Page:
Wednesday, 25 November 2009

Life of a Coptic Sock

Due to a request for more historical information, I decided to present some research on the sock to the group. I feel much more at home with historical / archaeological data!

Egypt in 4th-5th Centuries CE

Hawara, the place where the sock was found, is a good example of Egypt as a Greek occupied land under Roman rule – mixture of Greeks, Romans and Egyptians.


Map showing the Fayuum area and the town Hawara where the sock was found.

The sock comes from a period of transition in terms of Empire and traditions - Roman Empire moved to Byzantine (though Egypt was never never truly Byzantine – political rule in name only). It was also moving from a predominately pagan world to a mostly Christian one. Graeco-Roman transition into Coptic. Some times known as late antique Egypt. It was a complex and developed society.

The archaeological material is thin from this period, though the papyrological material is rich. There are many documents, including petitions, letters, ostraca.

Clothing

The dominant material for clothes in late antiquity was wool. Good quality clothing was a way of storing wealth. There are laundry lists in papyri that list items such as a chiton or tunic, cloaks, mantles, shoes, sandals and pants.

Much clothing was made at home, though there was also a considerable textile and clothing industry. References to the making of clothes are generally found in references to the raw materials such as linen and wool (fleece).

The textile industry was a major employer in some cities and production, such as washing, carding dyeing, fulling and spinning, could be in the hands of specialised workers. In the country this was more likely to be done in the household. This was based on Egypt’s production of flax and on large flocks of sheep.

The predominant use of flocks in late antiquity was for the production of wool and sheep became more important and thus more valuable. Flocks generally were based around the Nile Delta in the green oases surrounded by desert – the Fayuum was particularly important.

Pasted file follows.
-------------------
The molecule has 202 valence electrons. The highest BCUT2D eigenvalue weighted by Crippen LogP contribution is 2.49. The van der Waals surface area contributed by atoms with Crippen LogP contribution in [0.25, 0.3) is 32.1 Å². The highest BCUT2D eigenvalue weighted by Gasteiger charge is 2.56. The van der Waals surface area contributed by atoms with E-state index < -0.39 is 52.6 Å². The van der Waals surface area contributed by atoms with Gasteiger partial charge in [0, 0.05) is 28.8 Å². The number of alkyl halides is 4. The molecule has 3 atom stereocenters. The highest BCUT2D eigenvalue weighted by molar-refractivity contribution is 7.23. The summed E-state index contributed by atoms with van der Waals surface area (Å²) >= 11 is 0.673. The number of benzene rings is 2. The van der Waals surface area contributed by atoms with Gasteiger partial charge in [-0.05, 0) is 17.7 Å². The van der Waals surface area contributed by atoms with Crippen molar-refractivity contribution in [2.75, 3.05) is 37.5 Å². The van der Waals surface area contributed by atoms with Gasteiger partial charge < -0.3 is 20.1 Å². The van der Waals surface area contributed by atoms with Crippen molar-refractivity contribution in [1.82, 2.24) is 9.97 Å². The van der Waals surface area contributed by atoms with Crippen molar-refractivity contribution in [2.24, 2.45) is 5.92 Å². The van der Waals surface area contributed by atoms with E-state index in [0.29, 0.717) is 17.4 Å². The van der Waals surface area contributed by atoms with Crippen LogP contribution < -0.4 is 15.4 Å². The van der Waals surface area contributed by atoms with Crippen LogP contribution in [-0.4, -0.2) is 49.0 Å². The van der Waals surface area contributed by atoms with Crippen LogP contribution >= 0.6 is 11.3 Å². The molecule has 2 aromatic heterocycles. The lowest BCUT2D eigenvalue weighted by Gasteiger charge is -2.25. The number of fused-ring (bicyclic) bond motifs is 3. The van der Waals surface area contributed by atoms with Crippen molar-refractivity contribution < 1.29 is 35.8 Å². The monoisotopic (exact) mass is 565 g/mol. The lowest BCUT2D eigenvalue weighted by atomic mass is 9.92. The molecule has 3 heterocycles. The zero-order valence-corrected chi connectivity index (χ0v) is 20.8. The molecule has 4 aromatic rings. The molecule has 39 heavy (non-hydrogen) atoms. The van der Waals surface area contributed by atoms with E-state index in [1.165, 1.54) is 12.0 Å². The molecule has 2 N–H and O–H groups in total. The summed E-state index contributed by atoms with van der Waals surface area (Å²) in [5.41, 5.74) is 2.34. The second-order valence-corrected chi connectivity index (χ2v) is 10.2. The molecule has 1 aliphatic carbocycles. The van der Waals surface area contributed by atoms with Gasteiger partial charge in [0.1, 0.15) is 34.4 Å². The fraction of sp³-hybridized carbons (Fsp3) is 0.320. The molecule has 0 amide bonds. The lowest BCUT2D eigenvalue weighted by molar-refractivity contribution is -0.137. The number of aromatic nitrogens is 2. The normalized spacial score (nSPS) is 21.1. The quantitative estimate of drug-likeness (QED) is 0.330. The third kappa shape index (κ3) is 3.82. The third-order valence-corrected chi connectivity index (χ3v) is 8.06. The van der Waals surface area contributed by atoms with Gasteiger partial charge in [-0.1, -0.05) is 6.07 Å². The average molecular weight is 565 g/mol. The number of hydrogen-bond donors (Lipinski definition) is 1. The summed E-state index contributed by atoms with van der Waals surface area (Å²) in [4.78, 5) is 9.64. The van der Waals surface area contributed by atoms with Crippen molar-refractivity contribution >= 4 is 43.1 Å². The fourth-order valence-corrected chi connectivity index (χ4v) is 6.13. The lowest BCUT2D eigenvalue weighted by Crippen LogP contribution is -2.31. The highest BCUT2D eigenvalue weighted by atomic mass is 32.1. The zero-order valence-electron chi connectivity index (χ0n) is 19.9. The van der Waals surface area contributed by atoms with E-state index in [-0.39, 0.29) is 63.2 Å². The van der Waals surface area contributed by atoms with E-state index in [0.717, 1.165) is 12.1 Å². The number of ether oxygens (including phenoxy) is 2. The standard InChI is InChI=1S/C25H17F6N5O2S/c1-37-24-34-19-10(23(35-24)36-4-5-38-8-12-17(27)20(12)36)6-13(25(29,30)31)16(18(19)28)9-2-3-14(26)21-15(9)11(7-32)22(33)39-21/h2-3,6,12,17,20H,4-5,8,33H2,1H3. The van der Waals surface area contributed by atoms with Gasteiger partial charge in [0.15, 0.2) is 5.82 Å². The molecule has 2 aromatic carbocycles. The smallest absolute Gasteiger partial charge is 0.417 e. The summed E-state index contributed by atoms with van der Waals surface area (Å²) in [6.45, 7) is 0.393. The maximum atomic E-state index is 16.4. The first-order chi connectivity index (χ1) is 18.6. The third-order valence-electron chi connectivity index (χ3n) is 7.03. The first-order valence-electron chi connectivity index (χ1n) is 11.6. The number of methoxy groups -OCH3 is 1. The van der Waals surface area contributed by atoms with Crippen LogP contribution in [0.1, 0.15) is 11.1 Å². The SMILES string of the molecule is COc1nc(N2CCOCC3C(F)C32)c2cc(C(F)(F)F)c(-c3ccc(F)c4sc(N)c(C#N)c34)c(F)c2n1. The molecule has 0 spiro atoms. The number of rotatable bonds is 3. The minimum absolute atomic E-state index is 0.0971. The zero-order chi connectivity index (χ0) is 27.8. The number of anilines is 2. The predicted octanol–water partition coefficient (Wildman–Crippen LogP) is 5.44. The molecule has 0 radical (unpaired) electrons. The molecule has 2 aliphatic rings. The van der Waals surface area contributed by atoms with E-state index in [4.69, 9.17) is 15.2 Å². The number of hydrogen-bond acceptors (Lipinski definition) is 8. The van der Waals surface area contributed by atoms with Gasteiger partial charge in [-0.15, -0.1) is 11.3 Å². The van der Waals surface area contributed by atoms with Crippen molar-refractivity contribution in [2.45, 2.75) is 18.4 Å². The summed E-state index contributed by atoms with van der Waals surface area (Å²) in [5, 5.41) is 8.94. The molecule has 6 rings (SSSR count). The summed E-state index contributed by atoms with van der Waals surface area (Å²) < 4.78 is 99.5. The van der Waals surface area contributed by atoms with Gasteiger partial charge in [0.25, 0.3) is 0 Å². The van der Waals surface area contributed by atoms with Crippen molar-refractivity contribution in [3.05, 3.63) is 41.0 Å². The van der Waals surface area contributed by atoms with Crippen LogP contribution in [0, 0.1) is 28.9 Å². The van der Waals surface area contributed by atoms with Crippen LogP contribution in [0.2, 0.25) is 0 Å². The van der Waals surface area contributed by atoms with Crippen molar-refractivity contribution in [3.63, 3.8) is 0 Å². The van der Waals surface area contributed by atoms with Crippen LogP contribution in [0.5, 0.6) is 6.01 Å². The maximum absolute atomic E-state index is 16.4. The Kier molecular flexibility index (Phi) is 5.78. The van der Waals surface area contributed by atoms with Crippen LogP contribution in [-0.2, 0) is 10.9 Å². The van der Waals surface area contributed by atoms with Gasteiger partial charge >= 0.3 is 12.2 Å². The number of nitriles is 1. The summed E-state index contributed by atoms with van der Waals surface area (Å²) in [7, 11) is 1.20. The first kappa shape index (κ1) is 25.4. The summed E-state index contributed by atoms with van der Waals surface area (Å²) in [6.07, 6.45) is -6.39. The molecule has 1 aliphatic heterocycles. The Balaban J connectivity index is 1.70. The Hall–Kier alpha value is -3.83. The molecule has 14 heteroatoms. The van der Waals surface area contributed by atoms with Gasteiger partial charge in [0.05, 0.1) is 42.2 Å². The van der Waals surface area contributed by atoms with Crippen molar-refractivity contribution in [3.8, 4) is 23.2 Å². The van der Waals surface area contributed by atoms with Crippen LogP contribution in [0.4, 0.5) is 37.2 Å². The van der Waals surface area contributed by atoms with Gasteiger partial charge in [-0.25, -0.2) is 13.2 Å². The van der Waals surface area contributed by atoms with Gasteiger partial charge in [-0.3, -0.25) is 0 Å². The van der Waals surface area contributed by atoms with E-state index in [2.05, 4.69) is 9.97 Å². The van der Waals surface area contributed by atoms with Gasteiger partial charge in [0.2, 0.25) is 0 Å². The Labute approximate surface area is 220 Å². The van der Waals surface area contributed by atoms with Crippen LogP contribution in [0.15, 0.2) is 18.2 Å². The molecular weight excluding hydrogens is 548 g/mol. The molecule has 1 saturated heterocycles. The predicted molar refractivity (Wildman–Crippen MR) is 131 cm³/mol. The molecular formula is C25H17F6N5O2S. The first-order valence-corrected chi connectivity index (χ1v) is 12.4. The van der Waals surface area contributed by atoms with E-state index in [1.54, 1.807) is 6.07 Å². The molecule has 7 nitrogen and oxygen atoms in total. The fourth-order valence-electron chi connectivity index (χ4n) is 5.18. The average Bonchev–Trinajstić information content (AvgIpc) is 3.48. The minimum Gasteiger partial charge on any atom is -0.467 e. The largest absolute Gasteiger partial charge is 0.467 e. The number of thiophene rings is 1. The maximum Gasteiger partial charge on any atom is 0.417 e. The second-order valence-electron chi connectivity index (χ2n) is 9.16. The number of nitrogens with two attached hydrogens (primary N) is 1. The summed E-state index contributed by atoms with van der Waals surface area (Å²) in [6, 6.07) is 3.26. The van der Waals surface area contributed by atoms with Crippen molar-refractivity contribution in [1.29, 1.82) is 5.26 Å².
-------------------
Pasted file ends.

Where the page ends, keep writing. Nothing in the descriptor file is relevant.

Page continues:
The Sock in the Petrie: No. UC 16767

A single brown woollen sock possibly from the collection of Amelia Edwards and a gift to her from Flinders Petrie from his excavations in Hawara 1888/9. It was therefore (possibly)a founding part of the Petrie Collection.


It is turned inside out – there was a practice of placing recently washed and worn garments in the tomb inside out. Often the garment worn by the person at death was washed and put in the tomb for transportation into the afterlife.

Fibres are tightly spun: z-spun three s-ply brown woollen thread:


Conservation work was carried out on the sock in 1994. This is a photo before from the report made at the time:

Big holes in sock and some unraveling, probably due to insect attack. Deteriorating by aging due to light since sock was excavated.

Treatment of sock
Treatment was carried out through:
Photography
Surface cleaning
Humidification
Stitched onto suitable fabric
Unravelling areas
Internal support